Online travel agency Trip.com made a strong debut in Hong Kong on Monday, with shares rising more than 4% from their issue price in afternoon trade.
The China-based company now joins other U.S.-listed Chinese tech heavyweights such as Alibaba, JD.com and Baidu that have returned closer to home via secondary offerings in Hong Kong. It priced its initial public offering at 268 Hong Kong dollars per share, and raised 8,478 million Hong Kong dollars ($1.09 billion) assuming the over allotment option is not exercised.
The secondary listing comes as Chinese tech companies continue to face the threat of being delisted in the U.S., clouding investor sentiment.
James Liang, executive chairman of Trip.com Group, told CNBC the “main reason” for the company’s secondary listing in Hong Kong was to make it more convenient for global investors in Asia and China to trade its stock.
“Most of our customers are in Asia, I think it’s actually pretty natural for us to (be) listed in Hong Kong,” he said Monday in an interview with CNBC’s “Street Signs Asia.”
‘Very optimistic’ about May holidays
Even as much of the global travel market continues to falter due to the coronavirus pandemic, Trip.com expects a “record number of travelers in China” during the upcoming long holiday in May.
“This May holiday we already have … some of the number(s) coming in and we’re looking at record number of travelers in China — probably even double digit growth from the pre-Covid levels,” according to Liang. The Labor Day holidays run from May 1 to 5 in China.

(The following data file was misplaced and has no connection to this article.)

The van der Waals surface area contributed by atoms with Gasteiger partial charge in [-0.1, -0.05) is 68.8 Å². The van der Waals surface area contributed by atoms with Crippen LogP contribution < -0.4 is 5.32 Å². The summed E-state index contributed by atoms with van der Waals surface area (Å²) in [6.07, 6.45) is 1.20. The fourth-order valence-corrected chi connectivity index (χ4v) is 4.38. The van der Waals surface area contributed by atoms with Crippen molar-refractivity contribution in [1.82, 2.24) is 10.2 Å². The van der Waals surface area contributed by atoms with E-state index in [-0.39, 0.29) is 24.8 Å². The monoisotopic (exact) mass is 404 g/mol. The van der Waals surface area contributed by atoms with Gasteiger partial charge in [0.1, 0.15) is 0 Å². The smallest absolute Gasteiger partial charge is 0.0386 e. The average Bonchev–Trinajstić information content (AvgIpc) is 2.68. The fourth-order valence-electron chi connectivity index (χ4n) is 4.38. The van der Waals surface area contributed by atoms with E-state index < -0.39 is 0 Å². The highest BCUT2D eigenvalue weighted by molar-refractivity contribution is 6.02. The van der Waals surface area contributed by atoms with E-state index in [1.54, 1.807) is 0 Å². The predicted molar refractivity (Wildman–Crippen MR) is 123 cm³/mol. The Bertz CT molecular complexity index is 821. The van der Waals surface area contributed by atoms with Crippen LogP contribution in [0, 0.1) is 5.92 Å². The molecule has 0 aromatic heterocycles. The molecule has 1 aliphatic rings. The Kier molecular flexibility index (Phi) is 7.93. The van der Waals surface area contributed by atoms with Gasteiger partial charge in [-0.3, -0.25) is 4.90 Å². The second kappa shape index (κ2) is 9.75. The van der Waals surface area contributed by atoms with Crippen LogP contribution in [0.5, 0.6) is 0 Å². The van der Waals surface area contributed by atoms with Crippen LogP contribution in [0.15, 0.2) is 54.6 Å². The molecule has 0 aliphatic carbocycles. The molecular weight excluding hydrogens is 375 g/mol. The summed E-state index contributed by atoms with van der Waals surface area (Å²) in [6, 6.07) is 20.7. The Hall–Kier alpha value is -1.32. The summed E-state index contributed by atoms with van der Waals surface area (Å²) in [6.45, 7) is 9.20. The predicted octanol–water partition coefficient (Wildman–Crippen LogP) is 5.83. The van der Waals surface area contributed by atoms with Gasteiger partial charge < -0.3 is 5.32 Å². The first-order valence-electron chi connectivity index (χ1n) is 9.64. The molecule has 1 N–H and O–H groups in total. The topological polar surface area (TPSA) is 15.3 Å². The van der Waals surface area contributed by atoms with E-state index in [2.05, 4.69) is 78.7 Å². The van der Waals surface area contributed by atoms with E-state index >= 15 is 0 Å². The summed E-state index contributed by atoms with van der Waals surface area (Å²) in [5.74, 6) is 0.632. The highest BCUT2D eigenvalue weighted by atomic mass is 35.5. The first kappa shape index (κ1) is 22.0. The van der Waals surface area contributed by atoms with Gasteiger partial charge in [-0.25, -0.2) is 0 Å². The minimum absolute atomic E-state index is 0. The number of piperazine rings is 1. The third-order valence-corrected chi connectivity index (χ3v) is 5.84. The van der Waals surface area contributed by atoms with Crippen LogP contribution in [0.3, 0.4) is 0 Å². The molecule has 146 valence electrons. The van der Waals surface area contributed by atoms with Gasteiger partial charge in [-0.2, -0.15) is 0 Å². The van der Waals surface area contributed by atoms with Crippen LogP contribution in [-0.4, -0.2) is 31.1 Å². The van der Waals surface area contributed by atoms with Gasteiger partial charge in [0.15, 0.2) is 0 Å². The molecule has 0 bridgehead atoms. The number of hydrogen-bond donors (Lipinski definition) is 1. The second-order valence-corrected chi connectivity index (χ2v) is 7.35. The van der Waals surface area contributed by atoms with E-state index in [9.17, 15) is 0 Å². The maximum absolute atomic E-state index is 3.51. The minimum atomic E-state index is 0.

In particular, higher end accommodation such as resorts and short distance travel are expected to see “very, very fast growth” that could actually more than offset the decline in international travel, Liang projected.
“The money that people save from buying the international air ticket, people spend on hotels especially high-end hotels and cars, you know, local transportation,” he said. “Even though the total transaction amount may not be reaching a record level, but then in terms of number of travelers and in terms of the margins, we’re very optimistic.”
China was the first country to report about the coronavirus pandemic. Following strict lockdown measures that were instituted across the country weeks after the earliest Covid-19 cases emerged in Wuhan city late 2019, the country largely managed to contain the virus’ spread and emerged in 2020 as one of the few major economies that expanded that year.
By contrast, authorities in other countries continue to wrestle with inoculating their populations in the face of increasing virus infections and potential mutations.
One example is India which has experienced a second wave of coronavirus infections since February that last week overtook Brazil to become the second worst- affected country in terms of cases, behind only the U.S.